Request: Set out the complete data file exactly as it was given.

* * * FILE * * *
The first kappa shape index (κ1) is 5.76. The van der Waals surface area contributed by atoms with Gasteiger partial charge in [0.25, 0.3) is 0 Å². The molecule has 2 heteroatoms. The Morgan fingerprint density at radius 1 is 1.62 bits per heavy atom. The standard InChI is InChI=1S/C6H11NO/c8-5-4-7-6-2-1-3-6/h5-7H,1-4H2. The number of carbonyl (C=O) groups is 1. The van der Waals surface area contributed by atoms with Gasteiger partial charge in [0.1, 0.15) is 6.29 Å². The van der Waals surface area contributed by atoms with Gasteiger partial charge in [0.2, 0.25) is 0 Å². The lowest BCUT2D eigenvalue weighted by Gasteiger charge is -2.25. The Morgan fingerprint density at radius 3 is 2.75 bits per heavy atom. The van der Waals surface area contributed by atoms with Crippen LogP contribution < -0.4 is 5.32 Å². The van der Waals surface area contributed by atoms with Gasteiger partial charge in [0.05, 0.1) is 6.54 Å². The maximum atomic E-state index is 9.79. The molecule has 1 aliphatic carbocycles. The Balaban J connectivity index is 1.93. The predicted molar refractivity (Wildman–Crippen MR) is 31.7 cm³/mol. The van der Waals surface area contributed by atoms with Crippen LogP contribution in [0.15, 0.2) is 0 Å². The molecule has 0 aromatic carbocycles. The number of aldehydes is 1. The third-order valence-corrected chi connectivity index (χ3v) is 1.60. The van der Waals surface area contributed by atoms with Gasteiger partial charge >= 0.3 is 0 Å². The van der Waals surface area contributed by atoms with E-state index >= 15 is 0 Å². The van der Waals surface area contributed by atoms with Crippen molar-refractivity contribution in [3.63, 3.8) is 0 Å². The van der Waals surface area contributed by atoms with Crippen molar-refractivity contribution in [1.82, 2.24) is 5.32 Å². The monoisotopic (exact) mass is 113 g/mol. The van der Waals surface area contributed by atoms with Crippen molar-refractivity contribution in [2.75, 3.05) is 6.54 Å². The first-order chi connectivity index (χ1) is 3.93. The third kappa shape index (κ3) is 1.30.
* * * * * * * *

The first kappa shape index (κ1) is 5.76. The van der Waals surface area contributed by atoms with Gasteiger partial charge in [0.25, 0.3) is 0 Å². The molecule has 2 heteroatoms. The Morgan fingerprint density at radius 1 is 1.62 bits per heavy atom. The standard InChI is InChI=1S/C6H11NO/c8-5-4-7-6-2-1-3-6/h5-7H,1-4H2. The number of carbonyl (C=O) groups is 1. The van der Waals surface area contributed by atoms with Gasteiger partial charge in [0.1, 0.15) is 6.29 Å². The van der Waals surface area contributed by atoms with Gasteiger partial charge in [0.2, 0.25) is 0 Å². The lowest BCUT2D eigenvalue weighted by Gasteiger charge is -2.25. The Morgan fingerprint density at radius 3 is 2.75 bits per heavy atom. The van der Waals surface area contributed by atoms with Crippen LogP contribution < -0.4 is 5.32 Å². The van der Waals surface area contributed by atoms with Gasteiger partial charge in [0.05, 0.1) is 6.54 Å². The maximum atomic E-state index is 9.79. The molecule has 1 aliphatic carbocycles. The Balaban J connectivity index is 1.93. The predicted molar refractivity (Wildman–Crippen MR) is 31.7 cm³/mol. The van der Waals surface area contributed by atoms with Crippen LogP contribution in [0.15, 0.2) is 0 Å². The molecule has 0 aromatic carbocycles. The number of aldehydes is 1. The third-order valence-corrected chi connectivity index (χ3v) is 1.60. The van der Waals surface area contributed by atoms with Gasteiger partial charge >= 0.3 is 0 Å². The van der Waals surface area contributed by atoms with E-state index >= 15 is 0 Å². The van der Waals surface area contributed by atoms with Crippen molar-refractivity contribution in [3.63, 3.8) is 0 Å². The van der Waals surface area contributed by atoms with Crippen molar-refractivity contribution in [1.82, 2.24) is 5.32 Å². The monoisotopic (exact) mass is 113 g/mol. The van der Waals surface area contributed by atoms with Crippen molar-refractivity contribution in [2.75, 3.05) is 6.54 Å². The first-order chi connectivity index (χ1) is 3.93. The third kappa shape index (κ3) is 1.30.